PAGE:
• Re:MS Office (Score:5, Interesting)

      by thegarbz ( 1787294 ) on Sunday September 17, 2017 @04:47AM (#55213047)

      It is hard to imagine a time where MS is offering Office for Linux.

      I have no problem opening up Office 365 on Linux. Before you say it's not "Office" remember that if you search Microsoft Office on any search engine or go to Office.com or go to the Microsoft store the first thing you will be greeted with is Office 365.

      To say they aren't pushing a desktop version would be disingenuous, they are actively hiding it. So their "premier" Office product most definitely runs on Linux.

      • No, Microsoft's "premier" office product runs on their servers. Whether those servers run Linux is irrelevant: the important factor is that the core logic does not run on the end user's computer. If you're not sending whatever data Microsoft wants to Microsoft, you can't use their "premier" office product.

        • No, Microsoft's "premier" office product runs on their servers.

          A distinction that no end user cares about save for a few people.

  • has been pushing development of linux partitions on its mid-range and mainframe devices for years.

    A bit unlikely, but smart - run your favourite OS as one or more partitions on this high-spec hardware. They still rule the market for high-uptime hardware.... with an appropriate price tag, of course.

  • by John Allsup ( 987 ) <moostyle,martial ... dancer&allsup,co> on Sunday September 17, 2017 @04:37AM (#55213035) Homepage Journal

    Think of a peloton in the Tour de France. Think of the bizarre cathedral on magic wheels we now have rolling along. If Microsoft want to take a turn pulling the magic penguin train along, we should embrace them, welcome them in, be friends and comrades in the game of MakeTheBloodyMachineWork. We have nothing to fear from them, the can embrace us, and extend us all they like. They will never extinguish the flame of our inner penguin.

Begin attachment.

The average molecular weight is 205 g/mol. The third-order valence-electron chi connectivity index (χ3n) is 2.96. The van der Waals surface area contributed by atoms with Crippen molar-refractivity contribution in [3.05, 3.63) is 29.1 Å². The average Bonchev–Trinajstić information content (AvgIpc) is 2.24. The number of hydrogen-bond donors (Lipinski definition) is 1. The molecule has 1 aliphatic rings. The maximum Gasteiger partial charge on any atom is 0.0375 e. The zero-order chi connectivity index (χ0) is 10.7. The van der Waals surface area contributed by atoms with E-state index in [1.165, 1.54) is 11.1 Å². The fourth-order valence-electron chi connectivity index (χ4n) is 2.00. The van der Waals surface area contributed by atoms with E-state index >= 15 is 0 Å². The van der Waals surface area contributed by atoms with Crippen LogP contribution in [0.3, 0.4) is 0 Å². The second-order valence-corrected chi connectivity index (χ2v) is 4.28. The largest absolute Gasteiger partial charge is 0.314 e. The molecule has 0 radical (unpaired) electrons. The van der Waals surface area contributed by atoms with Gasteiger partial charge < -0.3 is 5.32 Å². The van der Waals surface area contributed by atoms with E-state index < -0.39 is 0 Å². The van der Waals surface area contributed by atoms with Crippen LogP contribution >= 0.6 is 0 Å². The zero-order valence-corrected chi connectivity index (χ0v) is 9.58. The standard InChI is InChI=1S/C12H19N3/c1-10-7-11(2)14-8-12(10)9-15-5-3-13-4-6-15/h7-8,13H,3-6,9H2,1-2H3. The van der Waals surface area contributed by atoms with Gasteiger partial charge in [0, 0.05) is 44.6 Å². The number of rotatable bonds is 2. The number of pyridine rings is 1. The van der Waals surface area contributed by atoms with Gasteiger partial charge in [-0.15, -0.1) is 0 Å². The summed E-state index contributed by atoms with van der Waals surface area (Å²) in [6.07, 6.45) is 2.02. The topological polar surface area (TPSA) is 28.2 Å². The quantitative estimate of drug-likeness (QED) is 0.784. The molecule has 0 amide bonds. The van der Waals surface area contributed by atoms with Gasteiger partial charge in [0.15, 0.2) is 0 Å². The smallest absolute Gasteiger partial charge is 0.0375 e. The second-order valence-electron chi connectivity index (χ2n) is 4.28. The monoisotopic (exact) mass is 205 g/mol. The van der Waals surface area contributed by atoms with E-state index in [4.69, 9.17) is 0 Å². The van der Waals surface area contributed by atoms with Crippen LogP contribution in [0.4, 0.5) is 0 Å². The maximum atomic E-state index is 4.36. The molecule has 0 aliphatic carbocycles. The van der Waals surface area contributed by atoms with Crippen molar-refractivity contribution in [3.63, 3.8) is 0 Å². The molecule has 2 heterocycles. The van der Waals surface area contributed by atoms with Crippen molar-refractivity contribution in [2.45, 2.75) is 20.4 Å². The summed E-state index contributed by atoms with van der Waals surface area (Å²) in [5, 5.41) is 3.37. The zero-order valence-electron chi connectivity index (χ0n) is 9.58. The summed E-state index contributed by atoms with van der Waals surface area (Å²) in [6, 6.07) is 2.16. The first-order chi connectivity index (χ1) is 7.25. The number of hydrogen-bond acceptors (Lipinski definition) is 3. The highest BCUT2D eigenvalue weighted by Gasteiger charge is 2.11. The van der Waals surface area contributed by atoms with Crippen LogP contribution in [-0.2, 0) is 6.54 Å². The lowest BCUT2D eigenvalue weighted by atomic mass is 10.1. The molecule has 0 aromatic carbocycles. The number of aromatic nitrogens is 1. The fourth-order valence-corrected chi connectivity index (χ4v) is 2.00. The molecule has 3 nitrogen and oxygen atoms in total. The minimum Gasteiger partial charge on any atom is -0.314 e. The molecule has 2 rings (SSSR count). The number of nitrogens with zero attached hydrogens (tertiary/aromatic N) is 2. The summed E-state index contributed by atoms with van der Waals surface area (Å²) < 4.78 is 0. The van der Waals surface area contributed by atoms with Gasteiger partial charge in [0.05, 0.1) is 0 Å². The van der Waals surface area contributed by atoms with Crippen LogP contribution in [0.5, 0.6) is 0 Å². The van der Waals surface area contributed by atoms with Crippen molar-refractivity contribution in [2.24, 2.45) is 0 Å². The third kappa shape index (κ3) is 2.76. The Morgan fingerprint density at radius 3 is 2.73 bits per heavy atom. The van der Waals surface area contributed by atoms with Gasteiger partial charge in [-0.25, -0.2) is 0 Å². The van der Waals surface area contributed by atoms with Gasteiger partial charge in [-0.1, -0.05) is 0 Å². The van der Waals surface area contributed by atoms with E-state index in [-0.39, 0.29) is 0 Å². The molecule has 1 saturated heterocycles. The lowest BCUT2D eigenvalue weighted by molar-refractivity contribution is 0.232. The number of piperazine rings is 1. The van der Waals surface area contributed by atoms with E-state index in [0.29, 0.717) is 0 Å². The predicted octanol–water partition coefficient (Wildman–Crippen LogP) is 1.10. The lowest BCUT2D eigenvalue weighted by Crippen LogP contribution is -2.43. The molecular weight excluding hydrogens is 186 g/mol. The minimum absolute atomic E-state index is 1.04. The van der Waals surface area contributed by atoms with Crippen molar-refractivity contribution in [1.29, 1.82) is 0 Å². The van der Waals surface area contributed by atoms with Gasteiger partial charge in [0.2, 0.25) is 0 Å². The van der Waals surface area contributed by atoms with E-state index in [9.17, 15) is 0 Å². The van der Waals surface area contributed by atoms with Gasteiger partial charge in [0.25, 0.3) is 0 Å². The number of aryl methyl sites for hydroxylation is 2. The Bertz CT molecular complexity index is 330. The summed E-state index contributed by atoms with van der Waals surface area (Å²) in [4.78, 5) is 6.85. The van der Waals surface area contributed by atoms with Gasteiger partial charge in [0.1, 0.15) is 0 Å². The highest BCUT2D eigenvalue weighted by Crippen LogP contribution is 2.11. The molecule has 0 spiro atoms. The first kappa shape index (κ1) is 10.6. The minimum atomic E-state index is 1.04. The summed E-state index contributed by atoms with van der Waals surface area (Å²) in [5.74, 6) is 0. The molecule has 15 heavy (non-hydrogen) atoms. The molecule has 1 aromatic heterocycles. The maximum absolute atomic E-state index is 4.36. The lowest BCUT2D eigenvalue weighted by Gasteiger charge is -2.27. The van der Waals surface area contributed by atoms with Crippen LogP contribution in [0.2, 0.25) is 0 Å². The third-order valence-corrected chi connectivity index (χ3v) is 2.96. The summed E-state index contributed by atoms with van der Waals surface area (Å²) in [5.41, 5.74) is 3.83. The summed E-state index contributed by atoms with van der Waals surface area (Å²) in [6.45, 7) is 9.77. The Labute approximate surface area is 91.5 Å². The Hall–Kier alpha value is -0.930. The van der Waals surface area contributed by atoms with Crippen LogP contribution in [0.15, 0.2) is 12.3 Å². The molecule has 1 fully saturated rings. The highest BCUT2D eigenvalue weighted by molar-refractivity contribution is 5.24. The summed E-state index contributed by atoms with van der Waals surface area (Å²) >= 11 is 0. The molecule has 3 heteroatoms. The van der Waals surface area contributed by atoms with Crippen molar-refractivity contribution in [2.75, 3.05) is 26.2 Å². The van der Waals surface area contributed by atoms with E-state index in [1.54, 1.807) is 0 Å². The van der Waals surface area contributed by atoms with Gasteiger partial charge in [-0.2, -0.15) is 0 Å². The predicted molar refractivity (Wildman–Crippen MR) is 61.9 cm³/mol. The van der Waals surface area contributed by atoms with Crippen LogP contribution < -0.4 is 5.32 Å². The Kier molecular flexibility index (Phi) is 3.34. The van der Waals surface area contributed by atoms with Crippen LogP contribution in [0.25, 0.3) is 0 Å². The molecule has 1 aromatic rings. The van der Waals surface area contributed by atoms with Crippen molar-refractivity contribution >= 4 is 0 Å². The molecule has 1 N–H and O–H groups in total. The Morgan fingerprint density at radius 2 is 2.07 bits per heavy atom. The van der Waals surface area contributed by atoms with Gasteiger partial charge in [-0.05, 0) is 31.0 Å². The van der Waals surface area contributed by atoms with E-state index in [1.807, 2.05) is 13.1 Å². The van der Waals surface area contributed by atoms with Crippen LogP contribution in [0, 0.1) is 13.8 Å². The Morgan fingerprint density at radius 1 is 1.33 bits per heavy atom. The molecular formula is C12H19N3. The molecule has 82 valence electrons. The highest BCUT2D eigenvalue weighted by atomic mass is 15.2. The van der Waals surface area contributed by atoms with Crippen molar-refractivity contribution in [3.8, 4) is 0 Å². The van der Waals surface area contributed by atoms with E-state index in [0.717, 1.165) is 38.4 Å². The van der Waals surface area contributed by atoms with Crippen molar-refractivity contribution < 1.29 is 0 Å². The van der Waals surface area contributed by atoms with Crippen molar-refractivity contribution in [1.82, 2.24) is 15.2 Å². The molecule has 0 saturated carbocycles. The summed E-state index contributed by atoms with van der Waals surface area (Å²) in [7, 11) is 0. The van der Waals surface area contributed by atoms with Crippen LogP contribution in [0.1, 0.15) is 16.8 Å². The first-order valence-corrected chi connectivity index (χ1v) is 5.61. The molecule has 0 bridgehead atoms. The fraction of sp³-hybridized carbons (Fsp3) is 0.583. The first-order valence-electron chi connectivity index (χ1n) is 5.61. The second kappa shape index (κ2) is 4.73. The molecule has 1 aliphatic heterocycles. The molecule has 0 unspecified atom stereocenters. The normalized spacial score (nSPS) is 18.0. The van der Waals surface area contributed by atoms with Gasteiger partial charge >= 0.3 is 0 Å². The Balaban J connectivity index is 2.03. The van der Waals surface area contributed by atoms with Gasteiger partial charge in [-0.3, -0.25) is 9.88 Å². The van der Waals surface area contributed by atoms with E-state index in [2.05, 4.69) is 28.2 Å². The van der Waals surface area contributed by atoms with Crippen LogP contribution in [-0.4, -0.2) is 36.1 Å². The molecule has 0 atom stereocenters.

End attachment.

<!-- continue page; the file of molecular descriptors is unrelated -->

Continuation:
• The new licensing each core in the cluster will drive people away from windows and not only that each server must have at least an 16 core license for it even if it has less then that.

  • by Gravis Zero ( 934156 ) on Sunday September 17, 2017 @06:32AM (#55213245)

    Microsoft doesn't innovate, they copy.

  • Microsoft and Poettering, Scylla and Charybdis.

    Isn't it nice to have choices?

  • Microsoft Linux, the distribution you can trust with your desktop and enterprise systems.
  • Microsoft is as committed to Windows as they were in the past. The company is not as reliant on that lockin any longer since the future for the company is Azure and online services like Office 365.

    Outside Windows Server for specific tasks and in-house applications/data centers, I don't think they are as fiercely protective of the OS.

    I've often said they should just consolidate the Windows desktop to one version and give it away free (they practically did for Windows 10 free upgrades already).

  • ... how much more damage can Microsoft possibly do to Linux distributions?
  • Hell no. (Score:5, Insightful)

    by tietokone-olmi ( 26595 ) on Sunday September 17, 2017 @10:28AM (#55213893)

    This is Microsoft we're talking about. The company that engages in behind-the-scenes extortion of Android device brands and manufacturers using their (seriously aging) VFAT patents. I'm sure they're able to say "b-but, we're the good guys now!", but in dealing with people like these one must always understand there's nothing stopping "the bad guy" from saying that as well.

    On a practical level, collaboration with Microsoft causes companies to die. Look at Nokia: it never had a chance. I only hope that Red Hat lets Microsoft in balls-deep.

  • This comment brought to you by Betteridge's law of headlines [wikipedia.org]. Saving you from having to read TFAs since 1991!

  • If he's so interested in developments in Linux, could he maybe have a word or two with other VPs in his own company?

    Adobe software is the only thing keeping me on Windows, all other software I use professionally has Linux versions.

  • Isn't this one of Microsoft's proven methods of killing things? (buying them)

  • I am looking forward to read his kind answer!